Meanwhile, aside from Dean, the two Democratic candidates who seem to have some new life in them are Clark and, to my great surprise, Dick Gephardt.
When Gephardt threw his hat in the ring last November I mocked him rather mercilessly. But the biggest news I've seen of late was the early November Des Moines Register poll which showed Gephardt opening up a 7 point lead over Dean.
Since that poll ran, I've been waiting for a follow-up to see whether that sounding was an outlier or whether Gephardt really has turned a corner on Dean in Iowa. (Dean's campaign clearly sees Gephardt's momentum, as evidenced by their decision to run a round of anti-Gephardt ads in the state.) But I'm still waiting to see more poll data.
A few things are worth saying about these two candidates in Iowa. Iowa should be a Gephardt state. So, to an extent, his strength there only shows that his candidacy is holding on. On the other hand, as the frontrunner and with the kind of campaign he's running -- one geared to grassroots support -- Dean needs to win there too. Wearing the frontrunner crown changes all the expectations. A Gephardt win in Iowa would be a very big deal on a number of counts.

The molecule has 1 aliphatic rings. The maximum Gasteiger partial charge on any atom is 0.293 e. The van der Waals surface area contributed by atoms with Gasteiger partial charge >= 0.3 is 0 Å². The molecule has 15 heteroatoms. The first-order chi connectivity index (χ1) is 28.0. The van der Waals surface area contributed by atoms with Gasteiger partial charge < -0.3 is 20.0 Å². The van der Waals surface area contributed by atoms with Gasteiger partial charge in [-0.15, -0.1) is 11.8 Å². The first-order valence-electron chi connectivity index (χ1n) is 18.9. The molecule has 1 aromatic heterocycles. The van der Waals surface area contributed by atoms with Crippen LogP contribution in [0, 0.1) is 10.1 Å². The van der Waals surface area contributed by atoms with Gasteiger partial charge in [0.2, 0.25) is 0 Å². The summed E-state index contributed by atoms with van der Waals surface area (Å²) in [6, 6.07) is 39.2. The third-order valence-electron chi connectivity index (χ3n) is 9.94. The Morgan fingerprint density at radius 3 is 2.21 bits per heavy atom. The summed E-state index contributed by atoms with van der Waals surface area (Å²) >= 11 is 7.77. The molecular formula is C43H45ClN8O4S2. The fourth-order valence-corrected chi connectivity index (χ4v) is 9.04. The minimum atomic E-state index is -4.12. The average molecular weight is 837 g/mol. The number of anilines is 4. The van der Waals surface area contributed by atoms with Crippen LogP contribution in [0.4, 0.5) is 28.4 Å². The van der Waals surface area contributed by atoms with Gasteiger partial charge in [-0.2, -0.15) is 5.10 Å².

On Clark, a few weeks back I said that Clark had no campaign, no message, not no nuthin', but close. Now, he finally seems to have one. He's running ads, showing up on the shows -- the fundraising is decent. He gave a solid foreign policy speech and, in general, his operation is putting together a clear and consistent message.
How consistent this remains and how much traction he gains remains to be seen.